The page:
LAS VEGAS — The snack category is growing quickly as it meets evolving consumer demands and habits. According to Circana, salty snack sales grew 15.6% in 2022 to reach $28 billion, and are projected to reach $38 billion by 2028, Mintel found.

At Pack Expo 2023, held Sept. 11-13 in Las Vegas, David Walsh, vice president, membership and communication, SNAC International, highlighted the most significant trends driving the snack world’s momentum.

Snacking and saving more

Nearly half (49%) of consumers are snacking three-plus times a day, Walsh said, up 8% in the last two years. Younger generations like millennials and Gen Z are driving this trend.

“They’re most likely to replace a meal with a snack, as 92% replace at least one meal a week with a snack,” Walsh said. “And as their buying powers increase…it’s leading to more dollars going into the snack category.”

He added that the late-night daypart is ripe for opportunity.

“Cravings for calorie-dense foods peak at night, as well as overall appetite…it creates the perfect storm,” he said. “Large companies and investors know this, and they see it as a matter of ‘when, not if’ we’ll see snacks specifically catered to the nighttime snacker.”

The pandemic boosted much of the snack category as consumers turned to snacks as a source of familiarity and comfort. But subsequent inflationary pressures have shifted the way they’re purchasing snacks. Twenty-five percent of consumers are now looking to buy what’s on sale, up 3% from two years ago, while 20% of consumers are buying less assortment of snacks for their household to save money, up 7% over the last two years.


Finding new flavors

When it comes to flavor, spicy is posting strong unit growth across numerous snack categories. Walsh noted that consumers are gravitating toward spicy flavors with added nuance.

“It’s not just heat, but different types of peppers like ghost pepper, habanero, hints of lime, chili, chipotle, adobo, hot paired with cheese, just to name a few examples,” he said.

On the sweet side, berry, cinnamon and chocolate nut flavors are trending, while lime and tangy tamarind varieties are growing amongst tangy snacks.

Global flavors are increasing across snacks as well, including Latin American, Asian and Middle Eastern flavors. Walsh emphasized that this growing global influence is here to stay.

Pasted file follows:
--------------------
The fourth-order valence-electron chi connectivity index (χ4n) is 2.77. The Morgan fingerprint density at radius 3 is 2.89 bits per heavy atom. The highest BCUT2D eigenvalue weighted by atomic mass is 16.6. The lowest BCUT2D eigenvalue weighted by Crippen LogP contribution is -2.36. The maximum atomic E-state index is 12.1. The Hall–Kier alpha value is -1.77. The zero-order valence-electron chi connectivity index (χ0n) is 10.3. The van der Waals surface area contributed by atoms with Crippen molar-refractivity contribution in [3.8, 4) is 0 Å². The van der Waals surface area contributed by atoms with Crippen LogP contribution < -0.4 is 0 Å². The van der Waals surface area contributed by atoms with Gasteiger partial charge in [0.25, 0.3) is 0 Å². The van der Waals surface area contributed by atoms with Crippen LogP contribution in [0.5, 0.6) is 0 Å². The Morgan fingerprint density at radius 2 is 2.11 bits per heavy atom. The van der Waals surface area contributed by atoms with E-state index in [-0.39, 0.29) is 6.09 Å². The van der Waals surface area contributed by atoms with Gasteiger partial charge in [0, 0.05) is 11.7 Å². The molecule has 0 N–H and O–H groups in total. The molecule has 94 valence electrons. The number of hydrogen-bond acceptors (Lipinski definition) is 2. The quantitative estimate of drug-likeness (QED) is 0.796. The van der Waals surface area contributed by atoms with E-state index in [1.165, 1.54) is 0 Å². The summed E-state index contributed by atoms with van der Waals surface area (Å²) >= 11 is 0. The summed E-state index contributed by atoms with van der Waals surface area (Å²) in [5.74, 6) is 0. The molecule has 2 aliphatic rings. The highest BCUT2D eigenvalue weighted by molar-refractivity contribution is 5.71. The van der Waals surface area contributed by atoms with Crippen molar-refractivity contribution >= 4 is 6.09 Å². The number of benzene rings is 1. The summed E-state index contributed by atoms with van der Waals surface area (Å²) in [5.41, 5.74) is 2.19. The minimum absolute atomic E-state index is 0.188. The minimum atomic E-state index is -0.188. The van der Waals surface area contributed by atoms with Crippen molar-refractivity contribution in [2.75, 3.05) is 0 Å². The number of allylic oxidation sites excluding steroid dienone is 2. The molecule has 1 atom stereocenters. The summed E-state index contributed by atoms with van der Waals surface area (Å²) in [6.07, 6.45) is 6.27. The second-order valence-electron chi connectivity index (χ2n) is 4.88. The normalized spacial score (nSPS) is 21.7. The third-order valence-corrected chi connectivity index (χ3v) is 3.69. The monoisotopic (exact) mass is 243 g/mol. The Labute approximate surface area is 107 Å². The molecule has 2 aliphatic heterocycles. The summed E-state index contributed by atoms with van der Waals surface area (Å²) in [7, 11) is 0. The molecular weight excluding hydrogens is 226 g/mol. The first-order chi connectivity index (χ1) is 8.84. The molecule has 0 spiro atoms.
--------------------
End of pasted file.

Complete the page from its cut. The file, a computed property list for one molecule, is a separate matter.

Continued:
“As consumers are trying to make their dollar stretch a little bit further, these international flavors are creating an opportunity for snack makers to deliver more ‘foodie’ and elevated experiences while consumers are continuing to stay home,” he explained.

Balancing indulgence and better-for-you

While there has been an explosion of better-for-you snacks, indulgence remains consumers’ primary reason for snacking. Fifty-four percent of consumers want a snack as a treat, according to Mintel, while only 22% are motivated by health.

Walsh observed that this gap may be due in part to inflation, and that consumers will opt for more better-for-you snacks once their purchasing power increases.

“Indulgence will never go anywhere; sometimes consumers just want their favorite snack,” he said. “But better-for-you is definitely still alive and well.”

Trending better-for-you snack attributes include prebiotics, probiotics, antioxidants and a serving of fruit or vegetables. Allergen-free and allergen-friendly snacks also posted strong dollar (25%) and unit (8.7%) growth as did plant-based protein. Protein as a whole continues to perform exceptionally well, with snacks offering 15-plus grams of protein growing 40%.

“There’s really a group of consumers that will pay more for their healthier snacks, so this just shows they’re putting their money where their mouth is,” he said.

Consumers, especially younger ones, are also seeking brands that represent their personal values, including social and environmental awareness, Walsh said. But he noted that snack makers should home in on a specific message.

“According to Innova, 55% of consumers say there are too many environmental labels, so they don’t know what they’re looking for,” he explained. “Food producers should really pick a cause that’s important to them and resonates with their company so that consumers go that route.”

For example, unit sales are up for claims like fair trade, animal well-being and made with upcycled ingredients.